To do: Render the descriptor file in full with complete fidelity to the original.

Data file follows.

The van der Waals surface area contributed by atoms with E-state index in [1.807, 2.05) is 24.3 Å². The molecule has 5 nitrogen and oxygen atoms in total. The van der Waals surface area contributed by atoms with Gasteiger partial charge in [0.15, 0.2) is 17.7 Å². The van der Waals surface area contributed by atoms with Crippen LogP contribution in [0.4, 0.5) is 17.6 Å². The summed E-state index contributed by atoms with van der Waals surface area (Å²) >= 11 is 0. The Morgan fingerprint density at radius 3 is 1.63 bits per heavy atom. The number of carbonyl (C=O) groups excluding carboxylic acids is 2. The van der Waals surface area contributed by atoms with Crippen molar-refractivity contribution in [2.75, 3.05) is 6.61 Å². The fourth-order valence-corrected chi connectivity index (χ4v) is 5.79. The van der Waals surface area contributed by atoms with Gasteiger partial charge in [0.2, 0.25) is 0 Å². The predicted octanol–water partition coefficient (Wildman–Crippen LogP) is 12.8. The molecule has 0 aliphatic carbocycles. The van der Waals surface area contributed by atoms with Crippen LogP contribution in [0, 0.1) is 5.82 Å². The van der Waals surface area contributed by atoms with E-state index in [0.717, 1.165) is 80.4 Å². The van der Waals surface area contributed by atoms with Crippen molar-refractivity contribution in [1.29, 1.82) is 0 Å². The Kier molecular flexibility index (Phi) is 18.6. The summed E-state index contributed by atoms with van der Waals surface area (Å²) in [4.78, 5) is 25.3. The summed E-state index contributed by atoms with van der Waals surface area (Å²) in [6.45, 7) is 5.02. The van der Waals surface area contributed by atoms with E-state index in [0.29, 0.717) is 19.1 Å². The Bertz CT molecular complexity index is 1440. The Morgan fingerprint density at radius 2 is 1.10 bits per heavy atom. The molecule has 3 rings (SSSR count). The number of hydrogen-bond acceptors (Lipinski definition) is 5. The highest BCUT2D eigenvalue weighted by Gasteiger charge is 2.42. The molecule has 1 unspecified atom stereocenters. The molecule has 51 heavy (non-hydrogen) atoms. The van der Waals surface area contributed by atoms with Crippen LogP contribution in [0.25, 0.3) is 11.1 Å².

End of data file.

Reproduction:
The van der Waals surface area contributed by atoms with E-state index in [1.807, 2.05) is 24.3 Å². The molecule has 5 nitrogen and oxygen atoms in total. The van der Waals surface area contributed by atoms with Gasteiger partial charge in [0.15, 0.2) is 17.7 Å². The van der Waals surface area contributed by atoms with Crippen LogP contribution in [0.4, 0.5) is 17.6 Å². The summed E-state index contributed by atoms with van der Waals surface area (Å²) >= 11 is 0. The Morgan fingerprint density at radius 3 is 1.63 bits per heavy atom. The number of carbonyl (C=O) groups excluding carboxylic acids is 2. The van der Waals surface area contributed by atoms with Crippen molar-refractivity contribution in [2.75, 3.05) is 6.61 Å². The fourth-order valence-corrected chi connectivity index (χ4v) is 5.79. The van der Waals surface area contributed by atoms with Gasteiger partial charge in [0.2, 0.25) is 0 Å². The predicted octanol–water partition coefficient (Wildman–Crippen LogP) is 12.8. The molecule has 0 aliphatic carbocycles. The van der Waals surface area contributed by atoms with Crippen LogP contribution in [0, 0.1) is 5.82 Å². The van der Waals surface area contributed by atoms with E-state index in [0.717, 1.165) is 80.4 Å². The van der Waals surface area contributed by atoms with Crippen molar-refractivity contribution in [1.29, 1.82) is 0 Å². The Kier molecular flexibility index (Phi) is 18.6. The summed E-state index contributed by atoms with van der Waals surface area (Å²) in [4.78, 5) is 25.3. The summed E-state index contributed by atoms with van der Waals surface area (Å²) in [6.45, 7) is 5.02. The van der Waals surface area contributed by atoms with E-state index in [0.29, 0.717) is 19.1 Å². The Bertz CT molecular complexity index is 1440. The Morgan fingerprint density at radius 2 is 1.10 bits per heavy atom. The molecule has 3 rings (SSSR count). The number of hydrogen-bond acceptors (Lipinski definition) is 5. The highest BCUT2D eigenvalue weighted by Gasteiger charge is 2.42. The molecule has 1 unspecified atom stereocenters. The molecule has 51 heavy (non-hydrogen) atoms. The van der Waals surface area contributed by atoms with Crippen LogP contribution in [0.25, 0.3) is 11.1 Å².